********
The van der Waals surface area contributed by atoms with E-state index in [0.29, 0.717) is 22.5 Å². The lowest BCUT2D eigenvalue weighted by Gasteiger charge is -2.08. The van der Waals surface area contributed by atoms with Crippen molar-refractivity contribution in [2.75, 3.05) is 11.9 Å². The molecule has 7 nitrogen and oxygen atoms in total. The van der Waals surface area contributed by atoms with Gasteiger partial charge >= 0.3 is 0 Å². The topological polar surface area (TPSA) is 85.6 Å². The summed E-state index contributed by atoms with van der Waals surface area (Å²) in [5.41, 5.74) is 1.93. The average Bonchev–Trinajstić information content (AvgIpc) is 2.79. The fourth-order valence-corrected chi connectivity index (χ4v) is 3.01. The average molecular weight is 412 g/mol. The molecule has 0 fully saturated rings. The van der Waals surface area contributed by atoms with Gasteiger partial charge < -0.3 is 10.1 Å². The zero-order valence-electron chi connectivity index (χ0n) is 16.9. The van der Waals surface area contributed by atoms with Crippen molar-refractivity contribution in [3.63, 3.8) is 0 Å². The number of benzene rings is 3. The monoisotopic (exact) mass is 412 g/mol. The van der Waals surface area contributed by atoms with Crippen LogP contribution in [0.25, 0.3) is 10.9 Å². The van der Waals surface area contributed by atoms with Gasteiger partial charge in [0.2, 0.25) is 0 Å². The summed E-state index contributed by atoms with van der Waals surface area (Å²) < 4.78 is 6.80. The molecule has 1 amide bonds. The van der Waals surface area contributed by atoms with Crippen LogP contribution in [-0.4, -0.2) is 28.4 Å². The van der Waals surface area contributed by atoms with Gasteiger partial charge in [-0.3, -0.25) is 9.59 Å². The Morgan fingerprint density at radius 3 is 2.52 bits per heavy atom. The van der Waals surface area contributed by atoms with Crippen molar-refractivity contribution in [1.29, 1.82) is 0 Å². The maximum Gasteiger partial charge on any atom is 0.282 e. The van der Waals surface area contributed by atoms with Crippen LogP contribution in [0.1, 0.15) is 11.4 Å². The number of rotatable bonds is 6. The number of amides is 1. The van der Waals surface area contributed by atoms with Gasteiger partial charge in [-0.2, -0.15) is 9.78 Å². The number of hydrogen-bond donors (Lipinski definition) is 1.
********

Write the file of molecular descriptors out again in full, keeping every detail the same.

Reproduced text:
The van der Waals surface area contributed by atoms with E-state index in [0.29, 0.717) is 22.5 Å². The lowest BCUT2D eigenvalue weighted by Gasteiger charge is -2.08. The van der Waals surface area contributed by atoms with Crippen molar-refractivity contribution in [2.75, 3.05) is 11.9 Å². The molecule has 7 nitrogen and oxygen atoms in total. The van der Waals surface area contributed by atoms with Gasteiger partial charge >= 0.3 is 0 Å². The topological polar surface area (TPSA) is 85.6 Å². The summed E-state index contributed by atoms with van der Waals surface area (Å²) in [5.41, 5.74) is 1.93. The average Bonchev–Trinajstić information content (AvgIpc) is 2.79. The fourth-order valence-corrected chi connectivity index (χ4v) is 3.01. The average molecular weight is 412 g/mol. The molecule has 0 fully saturated rings. The van der Waals surface area contributed by atoms with Gasteiger partial charge < -0.3 is 10.1 Å². The zero-order valence-electron chi connectivity index (χ0n) is 16.9. The van der Waals surface area contributed by atoms with Crippen molar-refractivity contribution in [3.63, 3.8) is 0 Å². The number of benzene rings is 3. The monoisotopic (exact) mass is 412 g/mol. The van der Waals surface area contributed by atoms with Crippen LogP contribution in [0.25, 0.3) is 10.9 Å². The van der Waals surface area contributed by atoms with Gasteiger partial charge in [0.2, 0.25) is 0 Å². The summed E-state index contributed by atoms with van der Waals surface area (Å²) < 4.78 is 6.80. The molecule has 1 amide bonds. The van der Waals surface area contributed by atoms with Crippen LogP contribution in [-0.4, -0.2) is 28.4 Å². The van der Waals surface area contributed by atoms with Gasteiger partial charge in [-0.3, -0.25) is 9.59 Å². The Morgan fingerprint density at radius 3 is 2.52 bits per heavy atom. The van der Waals surface area contributed by atoms with Crippen molar-refractivity contribution in [1.29, 1.82) is 0 Å². The maximum Gasteiger partial charge on any atom is 0.282 e. The van der Waals surface area contributed by atoms with Crippen LogP contribution in [0.1, 0.15) is 11.4 Å². The number of rotatable bonds is 6. The number of amides is 1. The van der Waals surface area contributed by atoms with Gasteiger partial charge in [-0.2, -0.15) is 9.78 Å². The number of hydrogen-bond donors (Lipinski definition) is 1.